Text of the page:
WINSTON-SALEM, NC (The Winston-Salem Journal) – It was never a question whether Ivan Jonathan Prudente-Anorve was guilty of causing the deaths of two men when he drove through a flashing red light at an intersection and plowed into another car.
A Forsyth County jury had to decide whether Prudente-Anorve was guilty of second-degree murder or involuntary manslaughter. The jury of six men and six women took only about 30 minutes Friday to decide that it was murder when Prudente-Anorve’s actions in the early morning hours of Oct. 1, 2016, led to the deaths of Cameron Marc Francis, 21, and Marquice Gaines, 22. The verdict came after a week-long trial that started with jury selection on Monday.
Francis and Gaines died just days from their birthdays. Francis would have turned 22 on Oct. 4, 2016, and Gaines died Oct. 8, 2016, five days from his 23rd birthday.
Judge David Hall of Forsyth Superior Court gave Prudente-Anorve two consecutive sentences for each count of second-degree murder. The sentences came to a total of 33 years and four months to 42 years in prison.
Prudente-Anorve apologized to the families of Gaines and Francis before he was sentenced.
“I’m sorry and only God knows how sorry I am,” he said, tears running down his face. “I lay in my bed, crying over this … I wish it happened to me, not to them.”
Hall said he didn’t question Prudente-Anorve’s sincerity in his apology, but he also noted that when Prudente-Anorve climbed out of his Chevrolet Trailblazer that had overturned in the crash, he didn’t ask about Gaines and Francis or the two other passengers in the Toyota Corolla that he hit — Regan Thomas Starkie and Jude Zappa Donadio.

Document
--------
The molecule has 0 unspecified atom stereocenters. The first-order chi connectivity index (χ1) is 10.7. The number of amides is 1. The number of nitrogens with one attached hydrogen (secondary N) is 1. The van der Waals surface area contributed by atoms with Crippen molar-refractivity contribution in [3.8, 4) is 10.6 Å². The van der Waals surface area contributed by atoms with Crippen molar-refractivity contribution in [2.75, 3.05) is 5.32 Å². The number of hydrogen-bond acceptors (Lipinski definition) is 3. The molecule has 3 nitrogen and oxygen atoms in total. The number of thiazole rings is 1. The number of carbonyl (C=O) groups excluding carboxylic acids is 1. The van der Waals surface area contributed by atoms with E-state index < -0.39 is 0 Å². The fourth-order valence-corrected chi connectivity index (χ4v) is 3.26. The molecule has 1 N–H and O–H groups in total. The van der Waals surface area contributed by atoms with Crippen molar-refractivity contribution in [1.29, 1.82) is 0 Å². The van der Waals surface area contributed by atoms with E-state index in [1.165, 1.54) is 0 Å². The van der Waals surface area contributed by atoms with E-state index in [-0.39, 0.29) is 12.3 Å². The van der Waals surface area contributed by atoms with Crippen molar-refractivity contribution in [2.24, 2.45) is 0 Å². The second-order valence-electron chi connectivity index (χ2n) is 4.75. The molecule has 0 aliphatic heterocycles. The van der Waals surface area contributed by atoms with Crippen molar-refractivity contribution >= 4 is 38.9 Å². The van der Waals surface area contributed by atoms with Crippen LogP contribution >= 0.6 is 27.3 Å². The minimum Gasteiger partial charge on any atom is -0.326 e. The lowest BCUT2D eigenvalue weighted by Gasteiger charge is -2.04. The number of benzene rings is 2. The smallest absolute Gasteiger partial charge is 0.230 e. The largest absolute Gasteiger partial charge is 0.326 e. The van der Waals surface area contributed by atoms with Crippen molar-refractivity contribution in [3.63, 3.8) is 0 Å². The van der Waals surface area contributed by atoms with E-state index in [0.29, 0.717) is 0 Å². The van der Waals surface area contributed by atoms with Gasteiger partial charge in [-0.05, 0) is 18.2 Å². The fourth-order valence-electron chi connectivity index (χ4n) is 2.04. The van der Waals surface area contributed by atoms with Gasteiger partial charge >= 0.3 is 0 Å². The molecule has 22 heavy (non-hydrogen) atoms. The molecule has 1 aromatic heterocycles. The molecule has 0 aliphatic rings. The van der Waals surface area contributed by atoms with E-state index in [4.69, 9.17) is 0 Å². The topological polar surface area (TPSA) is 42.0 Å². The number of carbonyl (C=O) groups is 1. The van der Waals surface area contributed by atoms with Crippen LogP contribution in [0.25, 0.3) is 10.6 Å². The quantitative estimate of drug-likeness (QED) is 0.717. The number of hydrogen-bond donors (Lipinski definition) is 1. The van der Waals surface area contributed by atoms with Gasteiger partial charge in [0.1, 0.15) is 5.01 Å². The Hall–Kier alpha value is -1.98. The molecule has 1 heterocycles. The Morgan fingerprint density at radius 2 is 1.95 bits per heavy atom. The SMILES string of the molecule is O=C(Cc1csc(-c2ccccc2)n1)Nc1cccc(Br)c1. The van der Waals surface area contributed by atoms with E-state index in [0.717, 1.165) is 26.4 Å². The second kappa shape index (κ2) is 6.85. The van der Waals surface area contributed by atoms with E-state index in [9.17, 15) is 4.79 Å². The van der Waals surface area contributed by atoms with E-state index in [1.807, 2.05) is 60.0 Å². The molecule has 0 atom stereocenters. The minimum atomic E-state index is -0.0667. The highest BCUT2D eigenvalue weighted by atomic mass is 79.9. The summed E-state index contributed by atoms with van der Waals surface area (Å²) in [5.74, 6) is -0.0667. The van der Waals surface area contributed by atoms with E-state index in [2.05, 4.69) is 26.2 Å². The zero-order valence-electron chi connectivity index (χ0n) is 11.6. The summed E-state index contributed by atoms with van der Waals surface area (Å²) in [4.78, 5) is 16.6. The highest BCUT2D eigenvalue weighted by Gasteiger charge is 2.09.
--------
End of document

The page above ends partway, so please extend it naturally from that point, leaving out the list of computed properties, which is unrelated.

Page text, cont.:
“Call my girl,” Hall said, referring to what Prudente-Anorve told Vannoi Jefferson, who had helped pull him out of his vehicle. Hall said Prudente-Anorve’s first priority was himself, not helping the people in the other vehicle, including Gaines and Francis.
“I didn’t hear, ‘Is anyone hurt?’” he said.
According to testimony from the trial, the crash happened at 2:30 a.m. Oct. 1, 2016, at the intersection of Vargrave and Waughtown streets.
Officer Stephen Everhart, who conducted the accident reconstruction, testified that Prudente-Anorve was traveling north on Vargrave Street. Francis was driving west on Waughtown Street.
Based on data collected from Prudente-Anorve’s car, Prudente-Anorve was the driver and he kept his foot on the gas pedal up to one second before the crash. Everhart said Prudente-Anorve never applied his brakes.
Prudente-Anorve’s vehicle T-boned Francis’ car, with the impact being on Francis’ driver’s side. Francis’ car ended up by a guardrail, and Francis was pinned inside the car. Winston-Salem police officers and other emergency personnel had to get Francis out of the car.
Francis had fractures in his head, chest and pelvic area and other injuries. He died of multiple injuries, according to Dr. Patrick Lantz, a Forsyth County medical examiner. Gaines died from blunt-force injuries and had multiple areas of bleeding on the brain that resulted from his head banging against the car during the crash, Dr. Jerri McLemore, a Forsyth County medical examiner, testified.